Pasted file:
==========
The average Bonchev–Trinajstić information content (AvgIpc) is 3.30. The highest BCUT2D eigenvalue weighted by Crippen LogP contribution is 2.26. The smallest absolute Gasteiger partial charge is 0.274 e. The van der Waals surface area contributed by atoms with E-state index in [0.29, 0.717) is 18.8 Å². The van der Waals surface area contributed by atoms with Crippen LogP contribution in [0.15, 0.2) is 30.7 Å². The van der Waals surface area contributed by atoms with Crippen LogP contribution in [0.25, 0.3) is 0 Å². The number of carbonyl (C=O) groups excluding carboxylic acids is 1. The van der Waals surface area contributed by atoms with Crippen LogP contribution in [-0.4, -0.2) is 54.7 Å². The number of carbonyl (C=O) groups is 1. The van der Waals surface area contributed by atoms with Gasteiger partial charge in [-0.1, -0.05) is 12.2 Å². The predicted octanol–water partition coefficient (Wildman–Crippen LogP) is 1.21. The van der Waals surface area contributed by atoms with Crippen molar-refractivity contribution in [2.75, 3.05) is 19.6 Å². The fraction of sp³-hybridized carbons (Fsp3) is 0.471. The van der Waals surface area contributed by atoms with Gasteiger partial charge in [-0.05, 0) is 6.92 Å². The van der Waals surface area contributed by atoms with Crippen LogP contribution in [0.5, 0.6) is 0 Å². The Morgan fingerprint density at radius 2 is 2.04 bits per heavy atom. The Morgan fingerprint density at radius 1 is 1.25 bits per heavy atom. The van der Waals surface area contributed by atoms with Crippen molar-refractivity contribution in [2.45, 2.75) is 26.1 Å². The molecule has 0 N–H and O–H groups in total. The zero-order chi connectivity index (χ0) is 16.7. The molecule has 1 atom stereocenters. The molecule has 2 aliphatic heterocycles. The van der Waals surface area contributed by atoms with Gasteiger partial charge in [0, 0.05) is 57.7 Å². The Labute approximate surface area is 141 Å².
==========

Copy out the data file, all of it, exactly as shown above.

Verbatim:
The average Bonchev–Trinajstić information content (AvgIpc) is 3.30. The highest BCUT2D eigenvalue weighted by Crippen LogP contribution is 2.26. The smallest absolute Gasteiger partial charge is 0.274 e. The van der Waals surface area contributed by atoms with E-state index in [0.29, 0.717) is 18.8 Å². The van der Waals surface area contributed by atoms with Crippen LogP contribution in [0.15, 0.2) is 30.7 Å². The van der Waals surface area contributed by atoms with Crippen LogP contribution in [0.25, 0.3) is 0 Å². The number of carbonyl (C=O) groups excluding carboxylic acids is 1. The van der Waals surface area contributed by atoms with Crippen LogP contribution in [-0.4, -0.2) is 54.7 Å². The number of carbonyl (C=O) groups is 1. The van der Waals surface area contributed by atoms with Gasteiger partial charge in [-0.1, -0.05) is 12.2 Å². The predicted octanol–water partition coefficient (Wildman–Crippen LogP) is 1.21. The van der Waals surface area contributed by atoms with Crippen molar-refractivity contribution in [2.75, 3.05) is 19.6 Å². The fraction of sp³-hybridized carbons (Fsp3) is 0.471. The van der Waals surface area contributed by atoms with Gasteiger partial charge in [-0.05, 0) is 6.92 Å². The van der Waals surface area contributed by atoms with Crippen LogP contribution in [0.5, 0.6) is 0 Å². The Morgan fingerprint density at radius 2 is 2.04 bits per heavy atom. The Morgan fingerprint density at radius 1 is 1.25 bits per heavy atom. The van der Waals surface area contributed by atoms with Crippen molar-refractivity contribution in [2.45, 2.75) is 26.1 Å². The molecule has 0 N–H and O–H groups in total. The zero-order chi connectivity index (χ0) is 16.7. The molecule has 1 atom stereocenters. The molecule has 2 aliphatic heterocycles. The van der Waals surface area contributed by atoms with Gasteiger partial charge in [0, 0.05) is 57.7 Å². The Labute approximate surface area is 141 Å².